A prominent conservative professor at Princeton University told the UNC Board of Governors on Friday that the best way to get students to think for themselves is to expose them to top scholars with opposing points of view.
Robert “Robby” George was invited to give a presentation on civil discourse to the board, focused on his James Madison Program in American Ideals and Institutions at Princeton. Founded by George in 2000, the center delves into American constitutional law and Western political thought.
Earlier this fall, UNC President Margaret Spellings, UNC-Chapel Hill Chancellor Carol Folt and two board members visited the James Madison Program to explore whether something similar could be established at the Chapel Hill campus.
Board members were taken with George’s presentation Friday, with one, former Republican lawmaker Leo Daughtry, asking, “Professor George, you’ve been at Princeton a long time. Don’t you think it would be time for you to move South?”
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George emphasized that while he is a well-known conservative thinker, an adviser to conservative Christian groups, the James Madison Program is not conservative. Instead, he said, it seeks to bring competing points of view together to lift the intellectual debate on campus.
“We don’t want education to degenerate into indoctrination,” George said. “Rather, we want to equip and empower our students to think deeply, critically, and for themselves.”
George showed the board members his syllabus for a class on civil liberties that had readings from scholars with diverse perspectives on controversial issues. He also encourages his students to take courses with a liberal professor at Princeton whom he considers to be his polar opposite.
“We are not interested in creating a conservative safe space or a playground for conservatives,” he said.
The James Madison Program hosts events and speakers but also offers courses for which students can earn a certificate. It started small, George said, but now has a $2.3 million annual budget. And it has influenced Princeton far beyond its scope of study of constitutional law or political thought, George said.
“It’s really had a transformative effect on the campus in encouraging civil, robust debate about a wide range of issues on the campus,” he said. “There is a spectrum of views represented now in the discussion at Princeton which is much broader than what was available on our campus before the Madison Program came into being.”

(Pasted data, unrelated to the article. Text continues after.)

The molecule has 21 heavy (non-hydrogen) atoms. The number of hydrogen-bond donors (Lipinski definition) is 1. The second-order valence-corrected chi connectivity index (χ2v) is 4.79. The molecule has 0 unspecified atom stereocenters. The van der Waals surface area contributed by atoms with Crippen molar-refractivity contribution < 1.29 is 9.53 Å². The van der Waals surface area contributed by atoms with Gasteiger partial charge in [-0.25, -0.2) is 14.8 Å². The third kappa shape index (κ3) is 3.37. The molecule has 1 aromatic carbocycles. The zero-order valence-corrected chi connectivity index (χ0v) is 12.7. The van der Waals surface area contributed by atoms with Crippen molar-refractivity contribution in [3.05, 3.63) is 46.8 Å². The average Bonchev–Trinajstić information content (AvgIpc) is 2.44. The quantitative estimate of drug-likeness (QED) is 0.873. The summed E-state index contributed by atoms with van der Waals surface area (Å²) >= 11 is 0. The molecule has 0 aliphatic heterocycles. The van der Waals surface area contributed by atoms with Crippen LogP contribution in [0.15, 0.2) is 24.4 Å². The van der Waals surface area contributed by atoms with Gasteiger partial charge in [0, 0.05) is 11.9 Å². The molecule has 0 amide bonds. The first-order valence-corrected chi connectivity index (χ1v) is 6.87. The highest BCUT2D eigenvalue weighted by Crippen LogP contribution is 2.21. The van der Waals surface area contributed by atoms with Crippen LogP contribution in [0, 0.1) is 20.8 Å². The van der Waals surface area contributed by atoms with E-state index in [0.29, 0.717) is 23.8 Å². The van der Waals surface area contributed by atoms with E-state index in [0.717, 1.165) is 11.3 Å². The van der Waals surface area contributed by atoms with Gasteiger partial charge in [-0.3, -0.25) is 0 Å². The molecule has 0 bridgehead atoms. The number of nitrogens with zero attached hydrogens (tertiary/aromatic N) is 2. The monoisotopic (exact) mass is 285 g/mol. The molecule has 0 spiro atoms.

For years, George has co-taught a Great Books class with Princeton emeritus professor and Harvard professor Cornel West, an African-American who describes himself as a radical Democrat. The two have debated each other at public events, and their appearances are easily found on YouTube.
Board members asked George’s advice for how to scale up a program for a large, public university. Joe Knott, a Raleigh lawyer, posed the question of how to achieve true balance. He suggested faculty could easily argue against such a venture, saying it was a violation of academic freedom.
Another board member, Steve Long, said any such program is ultimately up to UNC faculty. “It’s not going to go anywhere unless the faculty support the program,” said Long, a Raleigh lawyer. “It really depends on who the faculty are. You’re not going to reproduce what he’s done because it’s a totally different environment.”
Steve Leonard, a political science professor at UNC, said there was nothing revelatory in George’s remarks.
“That talk could have been delivered by any number of UNC faculty,” Leonard said. “It’s disappointing, and to some extent, insulting, that the Board of Governors is so unaware of that fact that they would invite someone from the outside to do what a faculty member here in North Carolina could have done.”
Leonard said good faculty everywhere take themselves seriously and provide differing viewpoints in their classrooms.
It’s unclear what might come of the discussions with George. Spellings said other universities are crafting programs, including the University of Missouri, Texas A&M and others. UNC will look to those, too, she said.
But the timing is right, she said.
“Today, Americans, including our students, are finding it harder to listen to others who don’t fully agree with them,” Spellings said. “Our faculty are finding it tougher to introduce uncomfortable ideas in the classroom, and our policymakers are finding it harder to see the kind of intellectual diversity our institutions promise.”
She said seeing the program at Princeton was “impressive and refreshing.”
George said that whatever UNC decides to do could have a ripple effect across the United States.
“What you do here will be noticed and looked to by others in the country,” George said. “What you do here will set an example for other states and other universities.”